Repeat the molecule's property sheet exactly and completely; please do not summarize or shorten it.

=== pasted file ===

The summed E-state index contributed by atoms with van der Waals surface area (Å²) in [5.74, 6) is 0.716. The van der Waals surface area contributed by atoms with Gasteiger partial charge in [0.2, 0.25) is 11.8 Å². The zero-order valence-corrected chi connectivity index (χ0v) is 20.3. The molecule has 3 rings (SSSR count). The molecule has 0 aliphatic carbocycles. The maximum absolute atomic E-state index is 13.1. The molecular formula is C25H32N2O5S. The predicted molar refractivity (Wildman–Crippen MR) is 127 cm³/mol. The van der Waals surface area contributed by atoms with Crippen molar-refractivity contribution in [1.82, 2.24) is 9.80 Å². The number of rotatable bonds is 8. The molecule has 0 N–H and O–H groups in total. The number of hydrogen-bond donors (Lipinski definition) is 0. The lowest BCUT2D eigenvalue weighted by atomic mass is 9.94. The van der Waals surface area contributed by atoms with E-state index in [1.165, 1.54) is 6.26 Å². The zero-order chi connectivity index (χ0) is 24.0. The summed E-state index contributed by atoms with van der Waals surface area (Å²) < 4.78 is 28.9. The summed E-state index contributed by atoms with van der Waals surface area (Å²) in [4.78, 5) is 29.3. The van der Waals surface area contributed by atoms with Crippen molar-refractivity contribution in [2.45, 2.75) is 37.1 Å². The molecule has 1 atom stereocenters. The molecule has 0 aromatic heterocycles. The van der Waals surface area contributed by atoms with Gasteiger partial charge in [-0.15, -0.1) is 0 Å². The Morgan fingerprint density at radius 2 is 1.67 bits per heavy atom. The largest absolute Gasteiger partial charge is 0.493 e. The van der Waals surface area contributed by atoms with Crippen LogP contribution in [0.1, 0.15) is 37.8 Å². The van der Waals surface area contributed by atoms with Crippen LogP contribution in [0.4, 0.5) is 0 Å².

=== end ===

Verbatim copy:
The summed E-state index contributed by atoms with van der Waals surface area (Å²) in [5.74, 6) is 0.716. The van der Waals surface area contributed by atoms with Gasteiger partial charge in [0.2, 0.25) is 11.8 Å². The zero-order valence-corrected chi connectivity index (χ0v) is 20.3. The molecule has 3 rings (SSSR count). The molecule has 0 aliphatic carbocycles. The maximum absolute atomic E-state index is 13.1. The molecular formula is C25H32N2O5S. The predicted molar refractivity (Wildman–Crippen MR) is 127 cm³/mol. The van der Waals surface area contributed by atoms with Crippen molar-refractivity contribution in [1.82, 2.24) is 9.80 Å². The number of rotatable bonds is 8. The molecule has 0 N–H and O–H groups in total. The number of hydrogen-bond donors (Lipinski definition) is 0. The lowest BCUT2D eigenvalue weighted by atomic mass is 9.94. The van der Waals surface area contributed by atoms with E-state index in [1.165, 1.54) is 6.26 Å². The zero-order chi connectivity index (χ0) is 24.0. The summed E-state index contributed by atoms with van der Waals surface area (Å²) < 4.78 is 28.9. The summed E-state index contributed by atoms with van der Waals surface area (Å²) in [4.78, 5) is 29.3. The van der Waals surface area contributed by atoms with Crippen molar-refractivity contribution in [2.45, 2.75) is 37.1 Å². The molecule has 1 atom stereocenters. The molecule has 0 aromatic heterocycles. The van der Waals surface area contributed by atoms with Gasteiger partial charge in [-0.15, -0.1) is 0 Å². The Morgan fingerprint density at radius 2 is 1.67 bits per heavy atom. The largest absolute Gasteiger partial charge is 0.493 e. The van der Waals surface area contributed by atoms with Crippen LogP contribution in [0.1, 0.15) is 37.8 Å². The van der Waals surface area contributed by atoms with Crippen LogP contribution in [0.4, 0.5) is 0 Å².